On the whole I thought the festival was well-organised, except when it came time for us to leave the parking lot and head home. Let's just say an hour and a half of waiting to exit, trying to get into the excruciatingly slow-moving lineup without running over drunk, bogan would-be traffic controllers, not knowing what was taking so long, and having four grown adults in an Echo was not the most fun you could have on a Saturday night. Add in a failed few rounds of 20 Questions, including Jody's answer of "zombie" (neither animal, vegetable or inanimate object, dontcha know) and me being laughed at for asking if the 80s movie in question had puppets in it. The answer was Gremlins - so I wasn't so crazy after all. Oh, we were glad to get on the open road!

But would I do it again next year? Absolutely.

Side note: While trawling for a NF article I also found this piece on a Sydney composer - and since I do listen to ABC Classic FM, it is entirely possible that I've heard one of her compositions already. But now I am intrigued, and will shortly be finding out more about Elena Kats-Chernin.

Thursday, April 08, 2010

Snapshots of Easter Weekend

More details to come. This is largely how I spent my Easter long weekend.


Really? This is Cougar Town's bumper-sticker slogan?

I haven't seen the show, and if this is any indication of what it's like, it's staying that way.

Thursday, April 01, 2010

Chinese Fire Drill!

Everybody out! Run around the car! Quick quick quick... get back in your seat before the light changes!

Or, in the case of three young Chinese women I saw this morning on my way to work - if you see a fire truck, pull over! Fling open the doors, run around, and giggle as you try to simultaneously watch the firemen in the truck AND get back into the car.

It totally made my morning. A Chinese Fire Drill!

Friday, March 26, 2010

So Over These Songs

Dear Radio,

Please understand that, while I appreciate the wonders of alternating currents and free music, there are some songs that I just.cannot.stand.anymore.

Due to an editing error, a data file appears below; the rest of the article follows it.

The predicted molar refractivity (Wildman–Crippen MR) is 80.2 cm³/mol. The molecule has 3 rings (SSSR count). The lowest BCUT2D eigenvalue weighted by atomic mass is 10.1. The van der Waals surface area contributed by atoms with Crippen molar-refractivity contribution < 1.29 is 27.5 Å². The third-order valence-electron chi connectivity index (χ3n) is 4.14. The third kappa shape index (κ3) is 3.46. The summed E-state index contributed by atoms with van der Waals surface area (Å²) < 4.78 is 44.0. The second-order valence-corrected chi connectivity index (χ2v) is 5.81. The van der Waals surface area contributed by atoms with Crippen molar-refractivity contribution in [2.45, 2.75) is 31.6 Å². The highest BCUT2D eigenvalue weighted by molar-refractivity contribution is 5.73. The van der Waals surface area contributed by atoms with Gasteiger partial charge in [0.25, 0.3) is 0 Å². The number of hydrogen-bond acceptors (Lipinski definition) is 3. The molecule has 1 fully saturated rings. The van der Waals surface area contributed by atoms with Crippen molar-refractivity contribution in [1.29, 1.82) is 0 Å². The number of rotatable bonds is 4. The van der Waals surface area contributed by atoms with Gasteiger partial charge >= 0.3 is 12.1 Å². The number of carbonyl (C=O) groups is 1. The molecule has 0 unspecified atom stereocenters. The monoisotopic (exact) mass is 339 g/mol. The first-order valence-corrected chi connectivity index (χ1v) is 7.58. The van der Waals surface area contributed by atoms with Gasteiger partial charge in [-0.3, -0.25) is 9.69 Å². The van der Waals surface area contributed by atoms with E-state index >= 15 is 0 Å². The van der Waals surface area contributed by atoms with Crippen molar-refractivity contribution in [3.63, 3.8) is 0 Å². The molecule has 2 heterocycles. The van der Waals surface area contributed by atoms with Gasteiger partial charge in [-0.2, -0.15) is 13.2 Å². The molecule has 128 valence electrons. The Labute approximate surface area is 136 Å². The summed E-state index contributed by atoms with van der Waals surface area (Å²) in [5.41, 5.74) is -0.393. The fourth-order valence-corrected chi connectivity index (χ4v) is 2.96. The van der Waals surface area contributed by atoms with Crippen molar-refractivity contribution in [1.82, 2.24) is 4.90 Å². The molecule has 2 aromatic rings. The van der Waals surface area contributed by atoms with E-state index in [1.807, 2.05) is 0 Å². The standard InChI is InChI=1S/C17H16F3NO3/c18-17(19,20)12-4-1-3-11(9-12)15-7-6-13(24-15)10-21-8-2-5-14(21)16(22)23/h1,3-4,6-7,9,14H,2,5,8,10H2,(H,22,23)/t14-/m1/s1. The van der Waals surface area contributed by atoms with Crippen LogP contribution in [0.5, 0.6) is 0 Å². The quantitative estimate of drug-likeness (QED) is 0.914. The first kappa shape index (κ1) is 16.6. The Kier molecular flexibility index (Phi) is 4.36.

My coworkers have little radios at their desk, and while I don't mind a little background music, they don't choose the same station - so two days a week, I have opposing sounds coming from my left and right. And so here are the songs that I would really, truly appreciate, Radio, if you could convince your other Listeners to dial down the requests.

Hey Soul Sister - Train

Replay - Sean Kingston

Fireflies - Owl City

Rude Boy - Rihanna

Today Was A Fairytale - Taylor Swift

Empire State of Mind - Alicia Keys & Jay-Z

"Empire State of Mind" and "Rude Boy" are particularly annoying, because they are very repetitive and the range is such that, over the desk partition, I can't hear what I'm sure are carefully crafted countermelodies and lyrical verses, and so all I hear is this:

"C'mon boy, boy boy... take IT take IT take IT take IT"

"New Yo-ooooork... New YORK New Yoooooork!"

I can barely understand Sean Kingston (Iyaz? really?) until halfway through when he stops playing with the synth and actually SINGS a verse. Fireflies is totally overplayed.

And Taylor, I love you - but do all your hits have to be about princes and fairytales?



Saturday, March 20, 2010

No Burnt Pizza Here

There are good weeks and bad weeks in my kitchen. The bad weeks are when I manage to burn frozen pizza or add bad milk to my eggs, and then I throw up my hands and declare it take-out night.

But this has been a good week in the kitchen. Sunday I baked cookies AND brownies, and although I burnt my finger it is healing well (darn those metal bowls sitting too close to the gas element). Earlier this week we had stir fry & cous cous. Last night was the simple but tasty salad, bakery rolls and barbecued sausage. Lunch was mock greek salad. And tonight? Oh yes. Tonight was the fabulously rustic and soon-to-be-repeated Chicken Thighs in Riesling.

One of my new favourite food blogs is Everybody Likes Sandwiches, which has recently migrated from a blog site to its own domain (the Vancouver-based foodie is also a graphic designer). There's much more to love there than sandwiches, and while poking around the site's newly created category search, I discovered what seemed to be the perfect culinary end to my week. So last night I scurried to the grocery store to pick up the ingredients, none of which are obscure - you might even have them in your fridge or cupboard right now.

Chicken Thighs in Riesling
Adapted from Gourmet
and Everybody Likes Sandwiches

1/2 red bell pepper, chopped
2 tsp garlic paste or 2 cloves, chopped
1 t oregano
juice of 1/2 a lemon
1/2 t ground cumin
4-6 skinless chicken thighs
(even easier if they're boneless)
salt & pepper
1 T olive oil

1 T butter
4 large shallots, roughly chopped
4 medium carrots, cut into 1 inch long rounds
1/2 – 3/4 c riesling
4 potatoes, cut into large chunks
1/4 - 1/3 c heavy cream
juice of 1/2 a lemon

1. Rinse and pat dry chicken thighs, using paper towel. Prepare a dish with the garlic, bell pepper, oregano, cumin and lemon juice. The lemon is key for moisture and zing! Stir to coat and allow 30 minutes to marinade.

2. Heat olive oil over med-high heat in a wide saucepan or pot, then add chicken and marinade. Brown chicken on all sides. Remove from pan and set aside.

3. Heat butter and saute shallots and carrots for about 10 minutes, then add the chicken. Pour riesling overtop and cover. Cook over med-low heat until chicken is cooked through and carrots are tender, about 30 minutes. Get the potatoes ready while you're waiting.